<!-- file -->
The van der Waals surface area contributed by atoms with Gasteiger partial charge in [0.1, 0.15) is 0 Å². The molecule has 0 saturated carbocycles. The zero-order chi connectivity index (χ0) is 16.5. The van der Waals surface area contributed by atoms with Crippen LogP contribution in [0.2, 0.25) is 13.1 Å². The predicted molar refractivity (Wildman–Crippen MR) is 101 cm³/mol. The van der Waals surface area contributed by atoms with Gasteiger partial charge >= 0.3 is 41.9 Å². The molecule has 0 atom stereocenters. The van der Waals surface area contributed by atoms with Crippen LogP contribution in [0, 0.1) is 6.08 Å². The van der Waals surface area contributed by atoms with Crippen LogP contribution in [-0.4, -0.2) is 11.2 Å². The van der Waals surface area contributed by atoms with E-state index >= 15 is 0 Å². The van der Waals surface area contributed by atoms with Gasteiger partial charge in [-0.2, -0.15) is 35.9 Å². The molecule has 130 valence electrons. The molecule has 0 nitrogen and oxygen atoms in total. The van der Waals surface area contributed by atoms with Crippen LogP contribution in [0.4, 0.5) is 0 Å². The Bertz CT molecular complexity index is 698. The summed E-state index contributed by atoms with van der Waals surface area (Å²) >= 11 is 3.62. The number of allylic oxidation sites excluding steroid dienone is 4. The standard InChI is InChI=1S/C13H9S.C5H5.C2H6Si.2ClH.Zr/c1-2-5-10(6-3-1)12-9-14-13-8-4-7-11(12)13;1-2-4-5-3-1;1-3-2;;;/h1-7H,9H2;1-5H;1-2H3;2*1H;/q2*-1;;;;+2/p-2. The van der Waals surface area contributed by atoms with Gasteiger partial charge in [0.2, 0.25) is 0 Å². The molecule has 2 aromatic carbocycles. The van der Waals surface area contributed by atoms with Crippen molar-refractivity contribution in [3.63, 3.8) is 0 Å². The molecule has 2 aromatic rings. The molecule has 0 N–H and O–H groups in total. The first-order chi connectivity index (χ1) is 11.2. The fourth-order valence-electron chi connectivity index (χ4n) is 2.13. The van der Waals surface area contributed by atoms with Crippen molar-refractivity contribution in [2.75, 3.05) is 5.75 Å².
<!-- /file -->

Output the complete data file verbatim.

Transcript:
The van der Waals surface area contributed by atoms with Gasteiger partial charge in [0.1, 0.15) is 0 Å². The molecule has 0 saturated carbocycles. The zero-order chi connectivity index (χ0) is 16.5. The van der Waals surface area contributed by atoms with Crippen LogP contribution in [0.2, 0.25) is 13.1 Å². The predicted molar refractivity (Wildman–Crippen MR) is 101 cm³/mol. The van der Waals surface area contributed by atoms with Gasteiger partial charge >= 0.3 is 41.9 Å². The molecule has 0 atom stereocenters. The van der Waals surface area contributed by atoms with Crippen LogP contribution in [0, 0.1) is 6.08 Å². The van der Waals surface area contributed by atoms with Crippen LogP contribution in [-0.4, -0.2) is 11.2 Å². The van der Waals surface area contributed by atoms with E-state index >= 15 is 0 Å². The van der Waals surface area contributed by atoms with Gasteiger partial charge in [-0.2, -0.15) is 35.9 Å². The molecule has 130 valence electrons. The molecule has 0 nitrogen and oxygen atoms in total. The van der Waals surface area contributed by atoms with Crippen LogP contribution in [0.4, 0.5) is 0 Å². The Bertz CT molecular complexity index is 698. The summed E-state index contributed by atoms with van der Waals surface area (Å²) >= 11 is 3.62. The number of allylic oxidation sites excluding steroid dienone is 4. The standard InChI is InChI=1S/C13H9S.C5H5.C2H6Si.2ClH.Zr/c1-2-5-10(6-3-1)12-9-14-13-8-4-7-11(12)13;1-2-4-5-3-1;1-3-2;;;/h1-7H,9H2;1-5H;1-2H3;2*1H;/q2*-1;;;;+2/p-2. The van der Waals surface area contributed by atoms with Gasteiger partial charge in [0.2, 0.25) is 0 Å². The molecule has 2 aromatic carbocycles. The van der Waals surface area contributed by atoms with Crippen molar-refractivity contribution in [3.63, 3.8) is 0 Å². The molecule has 2 aromatic rings. The molecule has 0 N–H and O–H groups in total. The first-order chi connectivity index (χ1) is 11.2. The fourth-order valence-electron chi connectivity index (χ4n) is 2.13. The van der Waals surface area contributed by atoms with Crippen molar-refractivity contribution in [2.75, 3.05) is 5.75 Å².